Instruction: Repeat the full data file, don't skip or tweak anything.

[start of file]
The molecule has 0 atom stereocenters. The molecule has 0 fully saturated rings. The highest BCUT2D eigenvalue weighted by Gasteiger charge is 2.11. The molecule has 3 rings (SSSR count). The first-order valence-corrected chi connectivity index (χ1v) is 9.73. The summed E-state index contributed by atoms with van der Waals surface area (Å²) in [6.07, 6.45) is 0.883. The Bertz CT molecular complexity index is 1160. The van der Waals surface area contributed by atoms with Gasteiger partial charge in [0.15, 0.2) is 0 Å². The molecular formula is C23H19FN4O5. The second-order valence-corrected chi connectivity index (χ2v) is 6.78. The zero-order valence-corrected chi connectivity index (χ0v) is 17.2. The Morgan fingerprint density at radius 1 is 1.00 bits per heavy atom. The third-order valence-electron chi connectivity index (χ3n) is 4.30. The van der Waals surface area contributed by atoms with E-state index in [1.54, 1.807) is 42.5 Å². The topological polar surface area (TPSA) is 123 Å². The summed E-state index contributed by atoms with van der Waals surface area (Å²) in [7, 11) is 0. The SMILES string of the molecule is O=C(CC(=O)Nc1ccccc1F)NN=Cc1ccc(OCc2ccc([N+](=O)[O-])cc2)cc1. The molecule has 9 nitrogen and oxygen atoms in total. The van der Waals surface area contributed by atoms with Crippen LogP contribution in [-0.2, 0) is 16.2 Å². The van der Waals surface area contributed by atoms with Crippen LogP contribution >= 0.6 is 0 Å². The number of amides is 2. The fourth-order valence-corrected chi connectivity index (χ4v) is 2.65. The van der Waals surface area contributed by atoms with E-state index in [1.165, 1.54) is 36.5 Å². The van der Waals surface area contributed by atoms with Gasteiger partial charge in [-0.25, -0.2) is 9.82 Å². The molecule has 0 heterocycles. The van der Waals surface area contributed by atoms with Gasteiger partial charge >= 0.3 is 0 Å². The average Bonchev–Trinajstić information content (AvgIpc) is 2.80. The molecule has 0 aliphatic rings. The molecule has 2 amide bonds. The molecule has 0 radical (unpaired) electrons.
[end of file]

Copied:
The molecule has 0 atom stereocenters. The molecule has 0 fully saturated rings. The highest BCUT2D eigenvalue weighted by Gasteiger charge is 2.11. The molecule has 3 rings (SSSR count). The first-order valence-corrected chi connectivity index (χ1v) is 9.73. The summed E-state index contributed by atoms with van der Waals surface area (Å²) in [6.07, 6.45) is 0.883. The Bertz CT molecular complexity index is 1160. The van der Waals surface area contributed by atoms with Gasteiger partial charge in [0.15, 0.2) is 0 Å². The molecular formula is C23H19FN4O5. The second-order valence-corrected chi connectivity index (χ2v) is 6.78. The zero-order valence-corrected chi connectivity index (χ0v) is 17.2. The Morgan fingerprint density at radius 1 is 1.00 bits per heavy atom. The third-order valence-electron chi connectivity index (χ3n) is 4.30. The van der Waals surface area contributed by atoms with E-state index in [1.54, 1.807) is 42.5 Å². The topological polar surface area (TPSA) is 123 Å². The summed E-state index contributed by atoms with van der Waals surface area (Å²) in [7, 11) is 0. The SMILES string of the molecule is O=C(CC(=O)Nc1ccccc1F)NN=Cc1ccc(OCc2ccc([N+](=O)[O-])cc2)cc1. The molecule has 9 nitrogen and oxygen atoms in total. The van der Waals surface area contributed by atoms with Crippen LogP contribution in [-0.2, 0) is 16.2 Å². The van der Waals surface area contributed by atoms with Crippen LogP contribution >= 0.6 is 0 Å². The number of amides is 2. The fourth-order valence-corrected chi connectivity index (χ4v) is 2.65. The van der Waals surface area contributed by atoms with E-state index in [1.165, 1.54) is 36.5 Å². The van der Waals surface area contributed by atoms with Gasteiger partial charge in [-0.25, -0.2) is 9.82 Å². The molecule has 0 heterocycles. The van der Waals surface area contributed by atoms with Gasteiger partial charge >= 0.3 is 0 Å². The average Bonchev–Trinajstić information content (AvgIpc) is 2.80. The molecule has 0 aliphatic rings. The molecule has 2 amide bonds. The molecule has 0 radical (unpaired) electrons.